Phillies 2, Astros 1

Roy Halladay gave the Philadelphia Phillies’ high-powered

hitters a break, and the bullpen a day off.

The former AL Cy Young winner struck out eight in his first NL

complete game, and the Phillies completed a sweep of the winless

Houston Astros with a 2-1 victory Sunday.

Halladay (2-0) scattered seven hits and retired the last nine

Astros in order. Acquired from Toronto in an offseason trade,

Halladay pitched his 50th career complete game and outdueled Roy

Oswalt (0-2).

“I don’t think about it,” Halladay said after throwing 111

pitches. “You just go until they tell you you’re done. Obviously,

if you go out for the ninth, you know you’ve got a chance to finish

it. You just keep running out there until they don’t let you

anymore.”

Jimmy Rollins led off the game with a home run and the two-time

NL champions improved to 5-1. The Astros are 0-6, their worst start

since the 1983 squad lost its first nine games. Houston manager

Brad Mills tried to encourage his players afterward.

“I went up to every guy and told him to keep battling,” Mills

said. “I’m very surprised we are 0-6. We have a good ballclub. We

are going to keep battling. We have been in every game, but we have

also played good ballclubs.”

Halladay earned his 150th career victory. He has 137 wins since

2001, tying Oswalt and the Yankees’ CC Sabathia for the most in the

majors. He only faced trouble in the sixth and seventh innings

against the Astros, who’ve scored a total of 13 runs this

season.

Pinch-hitter Chris Johnson led off the Houston half of the sixth

with a single and Michael Bourn beat out a bunt, the first time the

Astros had gotten a runner to second.

The Astros loaded the bases after Halladay fielded Jeff

Keppinger’s bunt and threw wildly to Placido Polanco covering

third. Halladay was charged with an error, the only mistake he made

all day.

“It’s a tough play for a third baseman, because he’s trying to

read the speed of the bunt,” Halladay said. “I didn’t make a good

throw to him. I think that’s just kind of learning each other. I

feel like that’s a play we need to make later on.”

Johnson scored when Cory Sullivan rolled into a double play,

cutting the Phillies’ lead to 2-1.

The Astros had runners at second and third with one out in the

seventh, but J.R. Towles hit a weak grounder back to the mound and

pinch-hitter Jason Michaels struck out swinging.

Halladay threw 92 pitches in the first seven innings, and

Phillies manager Charlie Manuel never asked his ace if he was ready

to come out. Halladay said he would’ve let Manuel know if he was

getting tired.

“At that point, I still felt strong,” Halladay said. “The

pitch count wasn’t too out of control.”

Halladay breezed through the eighth inning on only 10 pitches,

striking out Bourn and Keppinger and retiring Sullivan on a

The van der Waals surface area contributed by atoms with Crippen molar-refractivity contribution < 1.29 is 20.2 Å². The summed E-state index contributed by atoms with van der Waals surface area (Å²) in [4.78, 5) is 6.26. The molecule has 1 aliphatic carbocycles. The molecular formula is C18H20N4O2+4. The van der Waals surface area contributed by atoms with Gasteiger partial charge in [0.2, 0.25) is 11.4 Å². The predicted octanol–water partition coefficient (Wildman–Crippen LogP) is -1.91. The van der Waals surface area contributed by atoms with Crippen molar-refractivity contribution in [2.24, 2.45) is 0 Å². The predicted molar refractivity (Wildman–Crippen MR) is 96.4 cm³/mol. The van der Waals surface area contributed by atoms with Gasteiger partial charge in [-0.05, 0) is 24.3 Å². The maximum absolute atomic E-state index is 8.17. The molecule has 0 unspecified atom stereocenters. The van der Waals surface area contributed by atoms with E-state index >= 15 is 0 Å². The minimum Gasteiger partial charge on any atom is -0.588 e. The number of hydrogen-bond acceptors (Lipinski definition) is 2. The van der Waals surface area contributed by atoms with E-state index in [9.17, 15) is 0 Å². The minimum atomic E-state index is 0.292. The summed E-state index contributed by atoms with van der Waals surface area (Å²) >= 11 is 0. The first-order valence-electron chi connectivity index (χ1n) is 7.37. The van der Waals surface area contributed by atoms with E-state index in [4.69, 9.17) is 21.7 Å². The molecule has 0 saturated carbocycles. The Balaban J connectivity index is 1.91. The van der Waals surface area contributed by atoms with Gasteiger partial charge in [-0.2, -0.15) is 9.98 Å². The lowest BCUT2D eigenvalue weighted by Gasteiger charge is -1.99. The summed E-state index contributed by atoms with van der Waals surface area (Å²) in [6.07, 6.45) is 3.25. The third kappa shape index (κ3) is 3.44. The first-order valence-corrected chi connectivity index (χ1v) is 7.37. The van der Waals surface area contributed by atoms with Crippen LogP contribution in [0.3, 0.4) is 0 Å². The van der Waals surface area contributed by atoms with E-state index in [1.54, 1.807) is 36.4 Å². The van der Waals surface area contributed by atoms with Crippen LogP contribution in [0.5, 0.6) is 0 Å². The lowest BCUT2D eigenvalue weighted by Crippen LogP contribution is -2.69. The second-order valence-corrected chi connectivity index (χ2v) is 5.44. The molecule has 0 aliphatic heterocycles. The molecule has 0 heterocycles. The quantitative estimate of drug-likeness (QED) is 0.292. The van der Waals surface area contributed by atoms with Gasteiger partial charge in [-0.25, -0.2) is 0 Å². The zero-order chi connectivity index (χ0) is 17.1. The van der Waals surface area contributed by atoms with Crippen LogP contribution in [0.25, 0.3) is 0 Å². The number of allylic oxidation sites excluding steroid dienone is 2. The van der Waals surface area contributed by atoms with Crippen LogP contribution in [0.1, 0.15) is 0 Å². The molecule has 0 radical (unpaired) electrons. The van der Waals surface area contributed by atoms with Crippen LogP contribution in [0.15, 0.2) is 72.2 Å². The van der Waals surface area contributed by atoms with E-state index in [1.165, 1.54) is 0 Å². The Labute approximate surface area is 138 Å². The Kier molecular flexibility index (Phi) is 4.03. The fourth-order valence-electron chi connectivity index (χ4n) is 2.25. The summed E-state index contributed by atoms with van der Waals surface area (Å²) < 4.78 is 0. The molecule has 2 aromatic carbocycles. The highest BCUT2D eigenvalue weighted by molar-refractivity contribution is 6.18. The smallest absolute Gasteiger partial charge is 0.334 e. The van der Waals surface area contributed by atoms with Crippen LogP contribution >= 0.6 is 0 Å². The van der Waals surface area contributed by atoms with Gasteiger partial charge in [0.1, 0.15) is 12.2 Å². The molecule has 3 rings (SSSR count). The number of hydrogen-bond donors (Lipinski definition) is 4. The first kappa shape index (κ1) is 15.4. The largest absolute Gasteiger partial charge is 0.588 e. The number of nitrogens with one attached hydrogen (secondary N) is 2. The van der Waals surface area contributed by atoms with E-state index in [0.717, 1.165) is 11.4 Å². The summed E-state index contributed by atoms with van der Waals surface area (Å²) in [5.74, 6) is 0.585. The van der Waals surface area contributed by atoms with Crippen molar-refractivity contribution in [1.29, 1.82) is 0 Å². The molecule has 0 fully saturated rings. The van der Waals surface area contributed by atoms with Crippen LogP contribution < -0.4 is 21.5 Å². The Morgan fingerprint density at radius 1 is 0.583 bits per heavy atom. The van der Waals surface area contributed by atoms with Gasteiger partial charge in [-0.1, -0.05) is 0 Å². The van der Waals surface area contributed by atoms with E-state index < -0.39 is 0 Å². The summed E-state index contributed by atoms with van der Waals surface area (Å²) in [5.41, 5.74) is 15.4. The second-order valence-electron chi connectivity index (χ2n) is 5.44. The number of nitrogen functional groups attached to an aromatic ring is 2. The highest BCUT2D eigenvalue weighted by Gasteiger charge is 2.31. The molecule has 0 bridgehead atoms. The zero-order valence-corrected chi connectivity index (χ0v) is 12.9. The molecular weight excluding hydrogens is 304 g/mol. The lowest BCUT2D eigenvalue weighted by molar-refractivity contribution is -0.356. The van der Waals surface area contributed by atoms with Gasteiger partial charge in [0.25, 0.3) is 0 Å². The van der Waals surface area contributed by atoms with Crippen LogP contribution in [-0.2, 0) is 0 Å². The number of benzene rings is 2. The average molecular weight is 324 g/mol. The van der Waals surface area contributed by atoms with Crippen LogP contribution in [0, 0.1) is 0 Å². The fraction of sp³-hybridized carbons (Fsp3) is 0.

groundout.

Carlos Lee just missed hitting a tying homer in the ninth,

hammering Halladay’s first pitch into the left-field seats – a few

feet outside the foul pole. He flied out to center on the next

pitch.

Geoff Blum grounded out and former Phillies third baseman Pedro

Feliz popped out to end it.

“We had a good fight,” Bourn said. “We had our ace against

their ace. They got a couple runs, but we had a couple

opportunities to break it open, and we couldn’t.”

Oswalt also struck out eight and allowed five hits in six

innings, but lost for the first time in his last seven decisions

against Philadelphia. He left the clubhouse without speaking to the

media.

Philadelphia mustered only six hits, its first game under 10

hits this season.

Rollins led off the game with a homer, driving Oswalt’s second

pitch into the right-field seats. It was his 34th career leadoff

homer and first of the season.

Raul Ibanez led off the second inning with a double to right

center. He advanced on Shane Victorino’s single and scored on

Carlos Ruiz’s groundout to make it 2-0.

Oswalt shut down the Phillies after that, allowing only three

runners and striking out five over the next four innings. The

Phillies came in leading the majors in runs (41), hits (63),

extra-base hits (24) and batting average (.337).

NOTES: The Phillies earned their first sweep at Minute Maid Park

since September 2006. … Astros All-Star first baseman Lance

Berkman is concerned that his left knee is taking longer to heal

than the two to four weeks initially expected. Berkman will stay in

Houston to continue physical therapy while the team visits St.

Louis and Chicago. “I just need to concentrate on trying to get

better as quickly as I can,” he said. “Time is a great healer. I

can’t do anything about it until it’s ready.” … The Phillies

said RHP Brad Lidge (elbow surgery) will make his second rehab

appearance for Single-A Clearwater on Monday. Lidge allowed four

runs on three hits and retired only two batters in his first rehab

appearance on Saturday.